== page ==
Digital Compact Cassette
The English used in this August 2020 or section may not be easy for everybody to understand.
The Digital Compact Cassette (DCC) was a format of magnetic tape, developed to replace the compact cassette. It competed with the Minidisc and the Digital Audio Tape (DAT), but neither format could replace the compact cassette. It was marketed as a cheaper alternative to DAT.
Equipment for the digital compact cassette was able to playback analog compact cassettes as well; recording could only be done to DCC, though. A DCC tape is similar in appearance to a regular cassette, except that it has reel access holes on only one side, and has a shutter covering both the tape and reel access holes, similar to the shutter on a floppy disk.
Unlike DAT, DCC uses lossy data compression. This means that the copy of the data is not identical to the original. Audio data could be compressed to about 25 percent of its original size.
The main problem of the format was tied to handling: Finding a song in the middle of a 90 minute tape takes several minutes, with Minidisc it is instantaneous. Minidisc allows to delete or move tracks, features which the digital compact cassette cannot offer.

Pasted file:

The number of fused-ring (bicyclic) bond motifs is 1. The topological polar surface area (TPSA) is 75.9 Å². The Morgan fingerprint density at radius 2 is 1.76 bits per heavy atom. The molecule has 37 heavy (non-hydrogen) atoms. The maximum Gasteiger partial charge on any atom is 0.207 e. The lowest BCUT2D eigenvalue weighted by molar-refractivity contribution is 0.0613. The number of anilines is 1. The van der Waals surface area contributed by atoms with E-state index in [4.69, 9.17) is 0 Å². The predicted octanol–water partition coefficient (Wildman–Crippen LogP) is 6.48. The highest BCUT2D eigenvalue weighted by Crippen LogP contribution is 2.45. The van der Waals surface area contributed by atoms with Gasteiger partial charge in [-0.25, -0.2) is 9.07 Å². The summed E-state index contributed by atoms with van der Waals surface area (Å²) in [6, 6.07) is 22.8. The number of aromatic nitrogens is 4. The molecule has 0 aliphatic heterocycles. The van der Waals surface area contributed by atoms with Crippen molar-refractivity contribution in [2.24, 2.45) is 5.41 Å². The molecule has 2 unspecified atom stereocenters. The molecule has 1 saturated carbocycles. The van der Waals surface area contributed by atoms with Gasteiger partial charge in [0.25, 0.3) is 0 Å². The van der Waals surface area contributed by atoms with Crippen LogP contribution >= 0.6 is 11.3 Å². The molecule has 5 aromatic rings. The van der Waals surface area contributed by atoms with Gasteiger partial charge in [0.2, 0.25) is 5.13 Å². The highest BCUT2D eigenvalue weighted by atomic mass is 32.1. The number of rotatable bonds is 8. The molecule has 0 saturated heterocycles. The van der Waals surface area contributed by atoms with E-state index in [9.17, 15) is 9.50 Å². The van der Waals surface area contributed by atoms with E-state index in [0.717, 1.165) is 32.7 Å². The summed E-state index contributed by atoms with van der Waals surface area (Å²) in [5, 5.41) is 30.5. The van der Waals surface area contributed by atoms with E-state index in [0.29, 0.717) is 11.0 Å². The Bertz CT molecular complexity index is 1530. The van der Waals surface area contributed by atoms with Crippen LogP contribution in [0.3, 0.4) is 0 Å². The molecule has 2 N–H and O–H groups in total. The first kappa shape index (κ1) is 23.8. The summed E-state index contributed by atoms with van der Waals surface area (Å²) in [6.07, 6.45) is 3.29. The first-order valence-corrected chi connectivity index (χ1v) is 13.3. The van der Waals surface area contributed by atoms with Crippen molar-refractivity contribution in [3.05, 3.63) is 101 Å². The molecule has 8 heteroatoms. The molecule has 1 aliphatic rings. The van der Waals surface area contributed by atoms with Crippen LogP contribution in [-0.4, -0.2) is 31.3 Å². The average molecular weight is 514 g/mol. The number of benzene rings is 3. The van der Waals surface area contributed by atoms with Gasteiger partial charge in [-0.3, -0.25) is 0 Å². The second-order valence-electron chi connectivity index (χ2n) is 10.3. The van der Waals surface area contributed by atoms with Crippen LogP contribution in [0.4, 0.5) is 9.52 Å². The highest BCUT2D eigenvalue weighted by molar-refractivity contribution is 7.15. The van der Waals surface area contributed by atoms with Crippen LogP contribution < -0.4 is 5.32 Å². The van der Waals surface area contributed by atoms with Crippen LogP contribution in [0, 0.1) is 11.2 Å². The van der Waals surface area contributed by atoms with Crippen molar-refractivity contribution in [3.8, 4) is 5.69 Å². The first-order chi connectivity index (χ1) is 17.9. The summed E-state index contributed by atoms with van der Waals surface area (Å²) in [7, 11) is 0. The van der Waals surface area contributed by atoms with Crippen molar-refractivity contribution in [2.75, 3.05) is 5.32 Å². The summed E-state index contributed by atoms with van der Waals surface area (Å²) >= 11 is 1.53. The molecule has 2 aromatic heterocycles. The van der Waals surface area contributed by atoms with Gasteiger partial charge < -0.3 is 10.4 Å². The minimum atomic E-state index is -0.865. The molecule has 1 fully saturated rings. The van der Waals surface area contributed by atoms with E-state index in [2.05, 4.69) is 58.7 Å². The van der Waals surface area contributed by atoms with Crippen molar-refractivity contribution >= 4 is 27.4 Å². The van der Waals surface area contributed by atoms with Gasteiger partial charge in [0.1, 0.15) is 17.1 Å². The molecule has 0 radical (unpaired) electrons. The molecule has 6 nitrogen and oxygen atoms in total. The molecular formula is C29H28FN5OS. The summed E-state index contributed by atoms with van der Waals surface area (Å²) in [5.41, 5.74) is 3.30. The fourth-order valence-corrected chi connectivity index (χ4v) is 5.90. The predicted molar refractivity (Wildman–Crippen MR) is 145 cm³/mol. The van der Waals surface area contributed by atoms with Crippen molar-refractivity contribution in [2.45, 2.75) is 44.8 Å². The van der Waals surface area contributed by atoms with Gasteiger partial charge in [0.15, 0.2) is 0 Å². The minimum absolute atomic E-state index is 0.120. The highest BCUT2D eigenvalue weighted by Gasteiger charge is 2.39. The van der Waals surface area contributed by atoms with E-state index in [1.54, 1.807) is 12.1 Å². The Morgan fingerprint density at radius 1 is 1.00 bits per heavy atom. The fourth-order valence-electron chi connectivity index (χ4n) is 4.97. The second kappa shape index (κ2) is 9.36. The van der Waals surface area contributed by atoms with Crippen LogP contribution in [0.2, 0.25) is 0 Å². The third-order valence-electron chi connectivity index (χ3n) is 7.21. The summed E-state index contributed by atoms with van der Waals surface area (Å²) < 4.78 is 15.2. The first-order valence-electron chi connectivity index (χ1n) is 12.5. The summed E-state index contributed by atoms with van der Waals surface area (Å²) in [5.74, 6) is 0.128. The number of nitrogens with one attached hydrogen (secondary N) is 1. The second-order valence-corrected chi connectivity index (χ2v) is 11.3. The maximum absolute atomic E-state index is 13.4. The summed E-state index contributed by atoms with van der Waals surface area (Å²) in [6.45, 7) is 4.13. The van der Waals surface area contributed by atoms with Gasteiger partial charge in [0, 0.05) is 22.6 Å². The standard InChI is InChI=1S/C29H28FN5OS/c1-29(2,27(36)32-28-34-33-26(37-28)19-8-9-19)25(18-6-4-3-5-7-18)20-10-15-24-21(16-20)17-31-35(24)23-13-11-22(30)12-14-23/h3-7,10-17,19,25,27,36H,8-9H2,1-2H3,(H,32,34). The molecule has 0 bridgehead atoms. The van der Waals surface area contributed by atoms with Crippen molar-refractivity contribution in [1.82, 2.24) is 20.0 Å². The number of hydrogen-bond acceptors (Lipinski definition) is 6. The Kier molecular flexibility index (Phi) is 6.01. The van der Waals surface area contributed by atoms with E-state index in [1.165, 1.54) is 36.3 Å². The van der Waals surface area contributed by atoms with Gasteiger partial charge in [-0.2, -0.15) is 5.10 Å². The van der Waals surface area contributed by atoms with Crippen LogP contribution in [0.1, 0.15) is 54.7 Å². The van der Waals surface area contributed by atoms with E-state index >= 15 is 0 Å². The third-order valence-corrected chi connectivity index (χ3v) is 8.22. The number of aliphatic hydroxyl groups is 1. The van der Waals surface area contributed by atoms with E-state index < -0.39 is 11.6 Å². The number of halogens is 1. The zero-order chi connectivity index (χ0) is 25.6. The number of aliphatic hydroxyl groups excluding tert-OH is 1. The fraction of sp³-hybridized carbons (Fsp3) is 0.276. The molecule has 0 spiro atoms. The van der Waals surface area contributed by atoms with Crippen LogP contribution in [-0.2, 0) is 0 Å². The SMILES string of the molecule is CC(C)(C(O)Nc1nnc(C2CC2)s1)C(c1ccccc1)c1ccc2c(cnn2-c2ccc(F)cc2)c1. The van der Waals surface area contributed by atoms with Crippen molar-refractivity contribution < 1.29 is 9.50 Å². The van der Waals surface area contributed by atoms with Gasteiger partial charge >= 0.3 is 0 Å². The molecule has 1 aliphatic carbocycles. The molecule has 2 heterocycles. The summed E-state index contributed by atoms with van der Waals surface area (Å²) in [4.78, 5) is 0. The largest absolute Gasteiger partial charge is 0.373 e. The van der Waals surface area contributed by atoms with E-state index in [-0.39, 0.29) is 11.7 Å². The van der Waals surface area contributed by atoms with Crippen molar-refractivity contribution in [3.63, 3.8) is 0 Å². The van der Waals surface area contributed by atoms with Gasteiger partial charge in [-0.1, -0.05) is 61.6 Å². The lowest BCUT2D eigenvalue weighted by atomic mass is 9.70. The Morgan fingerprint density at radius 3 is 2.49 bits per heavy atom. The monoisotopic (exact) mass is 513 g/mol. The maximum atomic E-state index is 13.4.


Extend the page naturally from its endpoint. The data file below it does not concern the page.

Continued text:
Even though some of the features were addressed (like rewinding a 90 minute tape in less than a minute), the format never gained much market share. The compression format used by DCC is based on MP1, which was a predecessor of MP3. The CD-R, which is compatible with standard CD players, eventually replaced both DCC and MiniDisc for home audio recording. The CD-R also replaced analog tape.